Showtime's new sitcom Episodes is ballsy. Not because it pokes fun at show business, or derives much of its humor from uncomfortable, politically incorrect social situations, or allows Matt LeBlanc to play a ridiculous, unflattering caricature of himself. Episodes is ballsy because of its scheduling; that is to say, it satirizes the way American TV often butchers British shows, and the series Showtime plays directly after it on Sunday nights is an adaptation of the Brit hit Shameless.
Episodes was produced jointly by Showtime and the BBC, and stars Stephen Mangan and Tamsin Greig, who were previously teamed in the Britcom Green Wing. It was also created by David Crane of Friends fame and Jeffrey Klarik of Mad About You fame, so the assembled talent have a good ear for both the ruthless, commercialized world of the U.S. television industry and its much smaller U.K. counterpart. And they probably didn't have look far for inspiration; though The Office still stands as a prominent example of an American network spinning an adaptation of a British broadcasting phenomenon into a successful stateside franchise, television history is littered with incompetent attempts at bringing a good show across the Atlantic without losing so much more than the accents.
Fawlty Towers, Absolutely Fabulous, Men Behaving Badly, Coupling, Red Dwarf and Life On Mars are just some British series that American networks attempted to remake without ever surviving more than one season, if they even got past the pilot stage. Sometimes the cultural references didn't translate well, or the humor was just too British to be entirely embraced by American audiences, but more often than not bad casting, bad writing, or a blatant disregard for preserving what was good about the shows to begin with was to blame. Episodes portrays a fictional show-within-a-show in which all of the above factor into the resulting fiasco.
Mansan and Greig play a husband-and-wife writing team with an award-winning BBC series who are invited out to L.A. by an American network executive to remake their show. Almost instantly, things go awry; it turns out the exec hasn't even seen the show, and piece by piece the show is made unrecognizable. The aging school headmaster is now played by LeBlanc, who becomes a hockey coach, and the title changes from Lyman's Boys to Pucks! Even the protagonist's unrequited love interest, a lesbian librarian, is turned into a straight, perky blonde with nearly pornographic short skirts.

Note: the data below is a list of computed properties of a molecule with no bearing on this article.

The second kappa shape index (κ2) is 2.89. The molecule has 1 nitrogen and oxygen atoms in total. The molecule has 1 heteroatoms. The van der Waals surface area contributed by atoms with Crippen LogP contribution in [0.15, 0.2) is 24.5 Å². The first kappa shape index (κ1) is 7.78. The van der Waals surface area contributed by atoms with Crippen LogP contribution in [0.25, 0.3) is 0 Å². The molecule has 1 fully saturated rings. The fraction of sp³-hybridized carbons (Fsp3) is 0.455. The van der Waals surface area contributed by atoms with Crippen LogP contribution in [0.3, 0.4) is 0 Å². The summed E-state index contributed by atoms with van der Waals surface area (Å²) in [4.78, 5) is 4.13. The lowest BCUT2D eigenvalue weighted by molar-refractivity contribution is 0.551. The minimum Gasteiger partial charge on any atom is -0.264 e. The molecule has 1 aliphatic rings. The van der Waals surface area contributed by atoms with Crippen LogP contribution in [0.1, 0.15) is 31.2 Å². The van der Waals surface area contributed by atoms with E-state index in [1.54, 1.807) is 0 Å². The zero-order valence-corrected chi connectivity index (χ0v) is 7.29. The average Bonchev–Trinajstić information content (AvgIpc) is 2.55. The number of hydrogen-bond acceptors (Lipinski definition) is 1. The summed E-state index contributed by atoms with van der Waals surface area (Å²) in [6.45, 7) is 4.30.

Showtime would be tempting fate by making Episodes the lead-in to its most hyped new show of the year if Shameless was a victim of that kind of wrong-headed adaptation. Fortunately, Shameless is a pretty great show in its American incarnation, even a better one than the sometimes too dry and predictable Episodes. It may be guilty of too much fidelity to the source material, since the character names from the British Shameless are unchanged, resulting in the slight awkwardness of a lower class Chicago family who has names like Ian and Fiona.
That's not to say that this season has been without its share of Transatlantic TV fiascos, however. The past few months have seen the premieres of MTV's widely and justly reviled version of the debauched teen drama Skins, SyFy's uninspired adaptation of the quirky vampires-and-werewolves dramedy Being Human, and the History Channel's completely unnecessary attempt at remaking the hugely popular car-themed reality show Top Gear.
If Episodes just produces this first season, which airs its finale on February 20, or one or two more, in the BBC tradition of not driving a good thing into the ground, that'll be fine. But if they drag it out for several seasons in the American way we’re more accustomed to, they'll always have a rich well of real life examples of U.S. networks ruining British shows to draw from for storylines, because this pattern probably won't stop playing itself out anytime soon.